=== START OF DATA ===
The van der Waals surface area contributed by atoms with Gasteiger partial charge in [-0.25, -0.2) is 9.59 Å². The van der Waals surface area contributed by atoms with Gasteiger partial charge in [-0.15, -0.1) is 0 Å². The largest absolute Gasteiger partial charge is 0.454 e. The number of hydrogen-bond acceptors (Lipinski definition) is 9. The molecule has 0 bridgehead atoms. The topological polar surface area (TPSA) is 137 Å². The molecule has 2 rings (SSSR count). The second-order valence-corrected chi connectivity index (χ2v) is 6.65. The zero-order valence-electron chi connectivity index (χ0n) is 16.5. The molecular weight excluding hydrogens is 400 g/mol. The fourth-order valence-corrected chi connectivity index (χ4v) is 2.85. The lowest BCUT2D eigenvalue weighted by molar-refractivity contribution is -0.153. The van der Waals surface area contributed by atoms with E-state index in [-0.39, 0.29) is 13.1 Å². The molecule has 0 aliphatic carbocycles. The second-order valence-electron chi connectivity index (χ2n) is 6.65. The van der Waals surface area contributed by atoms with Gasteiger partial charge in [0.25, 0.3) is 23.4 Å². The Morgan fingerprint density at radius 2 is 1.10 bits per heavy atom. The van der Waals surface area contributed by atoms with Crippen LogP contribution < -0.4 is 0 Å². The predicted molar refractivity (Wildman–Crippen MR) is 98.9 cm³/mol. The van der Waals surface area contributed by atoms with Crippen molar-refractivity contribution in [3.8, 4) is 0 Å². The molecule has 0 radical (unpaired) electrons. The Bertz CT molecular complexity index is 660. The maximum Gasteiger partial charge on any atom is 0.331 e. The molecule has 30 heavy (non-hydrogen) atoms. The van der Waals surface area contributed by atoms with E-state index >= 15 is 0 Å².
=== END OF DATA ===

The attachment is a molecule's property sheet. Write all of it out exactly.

The van der Waals surface area contributed by atoms with Gasteiger partial charge in [-0.25, -0.2) is 9.59 Å². The van der Waals surface area contributed by atoms with Gasteiger partial charge in [-0.15, -0.1) is 0 Å². The largest absolute Gasteiger partial charge is 0.454 e. The number of hydrogen-bond acceptors (Lipinski definition) is 9. The molecule has 0 bridgehead atoms. The topological polar surface area (TPSA) is 137 Å². The molecule has 2 rings (SSSR count). The second-order valence-corrected chi connectivity index (χ2v) is 6.65. The zero-order valence-electron chi connectivity index (χ0n) is 16.5. The molecular weight excluding hydrogens is 400 g/mol. The fourth-order valence-corrected chi connectivity index (χ4v) is 2.85. The lowest BCUT2D eigenvalue weighted by molar-refractivity contribution is -0.153. The van der Waals surface area contributed by atoms with E-state index in [-0.39, 0.29) is 13.1 Å². The molecule has 0 aliphatic carbocycles. The second-order valence-electron chi connectivity index (χ2n) is 6.65. The van der Waals surface area contributed by atoms with Gasteiger partial charge in [0.25, 0.3) is 23.4 Å². The Morgan fingerprint density at radius 2 is 1.10 bits per heavy atom. The van der Waals surface area contributed by atoms with Crippen LogP contribution < -0.4 is 0 Å². The predicted molar refractivity (Wildman–Crippen MR) is 98.9 cm³/mol. The van der Waals surface area contributed by atoms with Crippen molar-refractivity contribution in [3.8, 4) is 0 Å². The molecule has 0 radical (unpaired) electrons. The Bertz CT molecular complexity index is 660. The maximum Gasteiger partial charge on any atom is 0.331 e. The molecule has 30 heavy (non-hydrogen) atoms. The van der Waals surface area contributed by atoms with E-state index >= 15 is 0 Å².